She led me around the shop, and one of the first things she showed me was some madelinetosh yarn, which I'd heard of before, but had never seen in person.

"This is new in the store. It's called 'Vintage,'" she said.

Oh my goodness, it was beautiful. My hand floated up on its own and picked up a skein of the shimmering red yarn with its dark shadows. Tart, it was called. "Oh my..." I said.

"Yes," she said. "It's amazing, isn't it? It's a treasure."

A treasure. Yes, it is. It's a treasure, one that I think I'll have fun playing with. I have to say, it's hard to photograph, but imagine the deepest red placed in a vintage-style photograph, with charcoal shadows along the edge... I've been daydreaming about designing a scarf with it with calla lily-shaped lace...

Twenty-five minutes later, I had four more skeins of yarn in my bag (two of which were Canadian, but they were on sale!), all of which were hand-dyed treasures. And I couldn't resist taking home two of the Tart madelinetosh vintage skeins...

A skein of madelinetosh light in gorgeous yellow tones...

Pagewood Farm's Alyeska 5 in Fabulous Fall... oranges, yellows and browns...

And, the Canadian yarn: Koigu Kersti Merino Crepe in greens, yellows and browns.

So, I spent a bunch of money on yarn, all within my budget, but certainly more than the yarn you'll pick up in Walmart. Believe it or not, I already know what I'm going to make for most of it, too. People are often shocked at the mention of dropping $20 on a skein of yarn, but I do it. Here's the reason:

These people who hand-spin or hand-dye their yarn and sell them as part of their livelihood are living a life I wish could be the norm: using your hands and your senses to create something beautiful, and getting paid a decent amount of money for doing so. It's something I would love to do, but am just not brave enough to try. I figure that, if I support those who are doing it, people might get used to the idea, more people might be willing to spend their money to support these artists, recognizing quality over quantity, and the possibility of me joining them in that kind of endeavor is greater. Maybe.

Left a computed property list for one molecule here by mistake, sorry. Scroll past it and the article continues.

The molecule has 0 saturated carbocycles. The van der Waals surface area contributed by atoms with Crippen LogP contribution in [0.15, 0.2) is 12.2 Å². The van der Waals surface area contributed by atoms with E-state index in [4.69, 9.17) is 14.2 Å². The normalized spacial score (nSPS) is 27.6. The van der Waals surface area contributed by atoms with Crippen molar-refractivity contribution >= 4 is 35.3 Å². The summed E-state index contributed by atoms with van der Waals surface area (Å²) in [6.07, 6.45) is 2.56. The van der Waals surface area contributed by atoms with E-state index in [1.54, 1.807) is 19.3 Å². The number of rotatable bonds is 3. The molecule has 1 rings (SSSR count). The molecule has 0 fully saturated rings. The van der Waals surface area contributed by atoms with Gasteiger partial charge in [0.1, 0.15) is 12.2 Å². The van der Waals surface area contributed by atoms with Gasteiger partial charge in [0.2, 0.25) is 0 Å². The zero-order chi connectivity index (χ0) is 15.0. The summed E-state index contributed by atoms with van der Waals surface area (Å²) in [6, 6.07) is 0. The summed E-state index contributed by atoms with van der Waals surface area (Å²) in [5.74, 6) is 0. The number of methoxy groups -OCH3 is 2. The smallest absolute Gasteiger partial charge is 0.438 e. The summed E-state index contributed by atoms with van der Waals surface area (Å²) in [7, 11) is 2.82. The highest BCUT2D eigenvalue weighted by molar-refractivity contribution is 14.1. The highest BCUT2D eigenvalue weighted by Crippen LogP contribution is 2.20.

Anyway, we obviously did a lot more than hang around in yarn shops during our vacation. We discovered that we could get a free ride in a (tethered) hot air balloon down in Orange County. Free? I'm there!

We walked the beaches. We ate good food.

The one thing I did regret was not bringing a set of needles with me to work on something. I did bring a crochet hook and made a couple of shower scrubbies, but I was soon I bored with them. My eyes kept floating over to the bag that held my purchases, but I resisted the urge to start balling them. After all: I had friends back home who I knew would want to squeeze and ogle them. I just couldn't rob them of that.

And then, on Monday, we boarded the plane and returned to the Great White North. Snowy. Dark. I'd heard one of the flights to Edmonton was canceled due to weather. I was hoping for the same, but no... I'm back in my burrow, waiting for the spring.

I'm still blinking from the sunshine. Oh well. At least, it's been a warmer week here, and soon, we'll be complaining about the scorching summer heat.

At least I've got lots of yarn to keep me company!

2 comments:

  1. I must say I like being a yarn tourist through your blog. Now if my computer just had a touch the yarn application I would be all set. Assuming you did not mind your yarn being squished by a stranger. I believe you made excellent choices. Enjoy them!
    Oh yeah and next time bring some needles, how could you resist the yarn that long?

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  2. I have no problems letting strangers touch my yarn, as long as their hands are clean and they don't run faster than me! Oh, I forgot to tell you: the card I sent to you was returned with the message "undeliverable to this address!"